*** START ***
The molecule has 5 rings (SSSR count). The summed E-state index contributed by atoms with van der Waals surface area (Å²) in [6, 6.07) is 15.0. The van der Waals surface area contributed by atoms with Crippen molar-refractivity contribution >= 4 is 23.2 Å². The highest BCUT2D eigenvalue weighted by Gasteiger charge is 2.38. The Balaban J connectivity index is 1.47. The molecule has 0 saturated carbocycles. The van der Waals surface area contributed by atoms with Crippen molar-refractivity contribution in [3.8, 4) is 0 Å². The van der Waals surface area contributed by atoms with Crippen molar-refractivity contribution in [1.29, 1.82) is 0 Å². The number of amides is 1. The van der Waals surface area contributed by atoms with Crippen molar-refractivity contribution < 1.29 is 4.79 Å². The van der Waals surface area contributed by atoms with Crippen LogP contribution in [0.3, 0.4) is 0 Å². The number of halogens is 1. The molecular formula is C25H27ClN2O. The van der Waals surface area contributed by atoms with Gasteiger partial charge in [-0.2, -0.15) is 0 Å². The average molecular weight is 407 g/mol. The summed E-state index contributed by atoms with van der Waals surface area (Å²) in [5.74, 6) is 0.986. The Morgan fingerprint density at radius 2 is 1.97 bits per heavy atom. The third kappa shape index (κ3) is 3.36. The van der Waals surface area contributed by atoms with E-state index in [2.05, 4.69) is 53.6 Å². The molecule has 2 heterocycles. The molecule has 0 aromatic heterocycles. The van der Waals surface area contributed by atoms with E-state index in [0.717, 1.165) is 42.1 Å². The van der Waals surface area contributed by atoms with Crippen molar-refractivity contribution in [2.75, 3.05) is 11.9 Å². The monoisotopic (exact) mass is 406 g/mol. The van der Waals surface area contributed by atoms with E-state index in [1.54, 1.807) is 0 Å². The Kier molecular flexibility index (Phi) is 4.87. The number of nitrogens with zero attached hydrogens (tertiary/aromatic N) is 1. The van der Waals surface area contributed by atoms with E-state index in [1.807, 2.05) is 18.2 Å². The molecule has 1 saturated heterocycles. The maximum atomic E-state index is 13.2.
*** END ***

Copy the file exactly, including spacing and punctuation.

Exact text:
The molecule has 5 rings (SSSR count). The summed E-state index contributed by atoms with van der Waals surface area (Å²) in [6, 6.07) is 15.0. The van der Waals surface area contributed by atoms with Crippen molar-refractivity contribution >= 4 is 23.2 Å². The highest BCUT2D eigenvalue weighted by Gasteiger charge is 2.38. The Balaban J connectivity index is 1.47. The molecule has 0 saturated carbocycles. The van der Waals surface area contributed by atoms with Crippen molar-refractivity contribution in [3.8, 4) is 0 Å². The van der Waals surface area contributed by atoms with Crippen molar-refractivity contribution in [1.29, 1.82) is 0 Å². The number of amides is 1. The van der Waals surface area contributed by atoms with Crippen molar-refractivity contribution < 1.29 is 4.79 Å². The van der Waals surface area contributed by atoms with Crippen LogP contribution in [0.3, 0.4) is 0 Å². The number of halogens is 1. The molecular formula is C25H27ClN2O. The van der Waals surface area contributed by atoms with Gasteiger partial charge in [-0.2, -0.15) is 0 Å². The average molecular weight is 407 g/mol. The summed E-state index contributed by atoms with van der Waals surface area (Å²) in [5.74, 6) is 0.986. The Morgan fingerprint density at radius 2 is 1.97 bits per heavy atom. The third kappa shape index (κ3) is 3.36. The van der Waals surface area contributed by atoms with E-state index in [2.05, 4.69) is 53.6 Å². The molecule has 2 heterocycles. The molecule has 0 aromatic heterocycles. The van der Waals surface area contributed by atoms with E-state index in [0.717, 1.165) is 42.1 Å². The van der Waals surface area contributed by atoms with Crippen molar-refractivity contribution in [2.75, 3.05) is 11.9 Å². The monoisotopic (exact) mass is 406 g/mol. The van der Waals surface area contributed by atoms with E-state index in [1.54, 1.807) is 0 Å². The Kier molecular flexibility index (Phi) is 4.87. The number of nitrogens with zero attached hydrogens (tertiary/aromatic N) is 1. The van der Waals surface area contributed by atoms with E-state index in [1.807, 2.05) is 18.2 Å². The molecule has 1 saturated heterocycles. The maximum atomic E-state index is 13.2.